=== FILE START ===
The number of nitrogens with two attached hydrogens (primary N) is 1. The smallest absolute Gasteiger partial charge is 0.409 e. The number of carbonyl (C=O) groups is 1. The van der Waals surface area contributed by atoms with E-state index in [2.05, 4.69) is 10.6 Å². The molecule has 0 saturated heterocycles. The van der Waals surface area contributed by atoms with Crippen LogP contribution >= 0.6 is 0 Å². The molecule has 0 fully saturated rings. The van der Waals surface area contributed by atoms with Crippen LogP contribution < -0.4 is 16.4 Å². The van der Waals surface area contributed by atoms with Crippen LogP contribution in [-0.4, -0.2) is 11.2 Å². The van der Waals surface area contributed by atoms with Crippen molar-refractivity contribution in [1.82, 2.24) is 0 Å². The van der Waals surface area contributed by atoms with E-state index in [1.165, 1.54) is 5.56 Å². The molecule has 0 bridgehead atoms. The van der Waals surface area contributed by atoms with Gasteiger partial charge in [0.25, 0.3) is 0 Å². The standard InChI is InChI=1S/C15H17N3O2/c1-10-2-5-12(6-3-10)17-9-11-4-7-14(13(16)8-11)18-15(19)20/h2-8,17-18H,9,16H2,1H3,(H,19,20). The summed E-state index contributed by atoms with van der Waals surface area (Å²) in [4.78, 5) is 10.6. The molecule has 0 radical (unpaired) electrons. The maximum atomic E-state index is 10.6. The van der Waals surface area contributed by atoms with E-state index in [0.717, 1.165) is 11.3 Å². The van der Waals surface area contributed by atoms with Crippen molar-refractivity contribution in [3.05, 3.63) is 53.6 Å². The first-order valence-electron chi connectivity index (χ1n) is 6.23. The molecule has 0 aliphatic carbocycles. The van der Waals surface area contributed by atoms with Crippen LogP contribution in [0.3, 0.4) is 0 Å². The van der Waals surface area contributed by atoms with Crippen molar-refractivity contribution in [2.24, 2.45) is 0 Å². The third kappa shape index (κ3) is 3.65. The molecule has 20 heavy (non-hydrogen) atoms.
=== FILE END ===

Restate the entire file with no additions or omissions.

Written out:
The number of nitrogens with two attached hydrogens (primary N) is 1. The smallest absolute Gasteiger partial charge is 0.409 e. The number of carbonyl (C=O) groups is 1. The van der Waals surface area contributed by atoms with E-state index in [2.05, 4.69) is 10.6 Å². The molecule has 0 saturated heterocycles. The van der Waals surface area contributed by atoms with Crippen LogP contribution >= 0.6 is 0 Å². The molecule has 0 fully saturated rings. The van der Waals surface area contributed by atoms with Crippen LogP contribution < -0.4 is 16.4 Å². The van der Waals surface area contributed by atoms with Crippen LogP contribution in [-0.4, -0.2) is 11.2 Å². The van der Waals surface area contributed by atoms with Crippen molar-refractivity contribution in [1.82, 2.24) is 0 Å². The van der Waals surface area contributed by atoms with E-state index in [1.165, 1.54) is 5.56 Å². The molecule has 0 bridgehead atoms. The van der Waals surface area contributed by atoms with Gasteiger partial charge in [0.25, 0.3) is 0 Å². The standard InChI is InChI=1S/C15H17N3O2/c1-10-2-5-12(6-3-10)17-9-11-4-7-14(13(16)8-11)18-15(19)20/h2-8,17-18H,9,16H2,1H3,(H,19,20). The summed E-state index contributed by atoms with van der Waals surface area (Å²) in [4.78, 5) is 10.6. The molecule has 0 radical (unpaired) electrons. The maximum atomic E-state index is 10.6. The van der Waals surface area contributed by atoms with E-state index in [0.717, 1.165) is 11.3 Å². The van der Waals surface area contributed by atoms with Crippen molar-refractivity contribution in [3.05, 3.63) is 53.6 Å². The first-order valence-electron chi connectivity index (χ1n) is 6.23. The molecule has 0 aliphatic carbocycles. The van der Waals surface area contributed by atoms with Crippen LogP contribution in [0.3, 0.4) is 0 Å². The van der Waals surface area contributed by atoms with Crippen molar-refractivity contribution in [2.24, 2.45) is 0 Å². The third kappa shape index (κ3) is 3.65. The molecule has 20 heavy (non-hydrogen) atoms.